“The V210R development is the response to precise needs coming from the crane rental professionals asking for a higher capacity machine,” says Carlo Forini, general manager, Manitex Valla. Forini said the idea was to satisfy demand for a larger unit in payload and performance but for the machine to still be compact, easy to use and reliable.
New technologies, including electric power, are at the forefront of the crane industry and these mini but mighty models are benefiting from them.
He says, “Franna is a purpose-built machine and a lot of the work we do with a Franna, no other machine will do. To get the best out of a Franna, you need to know how to drive it, and for the guys who have spent time behind the wheel and know what they are doing, they know Frannas are great machines.”
“Our Franna AT20 is 10 years old, and we’ve had it for four years. It’s been an excellent machine with a lifting capacity of 20 tonnes at a 1.4 metre radius and a main boom length of 17.9 metres. Frannas only need 2.7 metres of access for a back yard,” says McAuliffe. “It is always easier to take out some fence panels as opposed to going with a bigger crane and lifting a pool over the home. We use 3 tonne capacity 3 metre endless slings. Then we shackle these on to our spreader bar and hook this on the centre lug and walk the pool around and drop it straight into the hole.”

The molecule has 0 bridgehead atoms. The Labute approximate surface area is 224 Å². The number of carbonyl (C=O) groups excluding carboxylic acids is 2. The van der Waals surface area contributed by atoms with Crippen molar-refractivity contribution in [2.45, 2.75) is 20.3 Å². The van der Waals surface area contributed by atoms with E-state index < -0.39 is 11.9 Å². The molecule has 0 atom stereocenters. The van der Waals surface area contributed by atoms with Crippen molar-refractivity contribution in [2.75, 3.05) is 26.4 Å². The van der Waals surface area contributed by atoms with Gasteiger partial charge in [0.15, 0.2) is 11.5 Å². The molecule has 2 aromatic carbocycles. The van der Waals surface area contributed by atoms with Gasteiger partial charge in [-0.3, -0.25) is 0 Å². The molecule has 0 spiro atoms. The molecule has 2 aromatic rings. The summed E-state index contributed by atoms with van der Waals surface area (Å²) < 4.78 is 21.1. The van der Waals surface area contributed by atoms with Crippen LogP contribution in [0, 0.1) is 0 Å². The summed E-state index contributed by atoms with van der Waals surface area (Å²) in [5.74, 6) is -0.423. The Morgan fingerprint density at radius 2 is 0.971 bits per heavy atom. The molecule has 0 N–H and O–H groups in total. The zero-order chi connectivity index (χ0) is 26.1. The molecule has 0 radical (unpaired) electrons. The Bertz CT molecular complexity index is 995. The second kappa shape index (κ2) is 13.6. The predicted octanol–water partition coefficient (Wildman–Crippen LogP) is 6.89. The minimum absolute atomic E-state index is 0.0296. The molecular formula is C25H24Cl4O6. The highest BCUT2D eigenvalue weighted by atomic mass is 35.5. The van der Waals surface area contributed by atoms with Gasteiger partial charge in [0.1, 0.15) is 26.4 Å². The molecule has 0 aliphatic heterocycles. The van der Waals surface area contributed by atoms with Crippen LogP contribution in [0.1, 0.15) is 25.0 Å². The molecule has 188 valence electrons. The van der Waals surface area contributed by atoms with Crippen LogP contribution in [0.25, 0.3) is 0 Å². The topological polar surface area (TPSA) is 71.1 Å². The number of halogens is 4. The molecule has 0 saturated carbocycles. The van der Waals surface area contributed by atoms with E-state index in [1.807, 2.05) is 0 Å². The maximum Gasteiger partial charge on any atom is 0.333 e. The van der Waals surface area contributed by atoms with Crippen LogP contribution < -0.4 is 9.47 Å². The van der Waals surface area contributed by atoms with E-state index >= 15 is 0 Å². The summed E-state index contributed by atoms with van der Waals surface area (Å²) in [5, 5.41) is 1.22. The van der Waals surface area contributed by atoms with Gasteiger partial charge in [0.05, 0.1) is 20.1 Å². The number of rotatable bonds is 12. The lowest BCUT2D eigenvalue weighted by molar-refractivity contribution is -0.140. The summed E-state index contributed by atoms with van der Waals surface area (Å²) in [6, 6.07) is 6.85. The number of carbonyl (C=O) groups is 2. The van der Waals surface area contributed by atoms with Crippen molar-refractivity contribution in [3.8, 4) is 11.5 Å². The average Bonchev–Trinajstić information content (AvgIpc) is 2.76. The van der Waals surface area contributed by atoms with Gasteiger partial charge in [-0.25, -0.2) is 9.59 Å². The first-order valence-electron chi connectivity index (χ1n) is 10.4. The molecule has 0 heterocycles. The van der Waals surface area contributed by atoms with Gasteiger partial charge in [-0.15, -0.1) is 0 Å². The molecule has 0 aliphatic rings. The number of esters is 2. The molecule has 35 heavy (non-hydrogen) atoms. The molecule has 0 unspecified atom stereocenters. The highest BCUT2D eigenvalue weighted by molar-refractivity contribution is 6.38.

A different take on the pick and carry theme is this combined crane forklift from Socma in China - an articulating (knuckle boom) crane mounted on the rear deck of a large industrial forklift.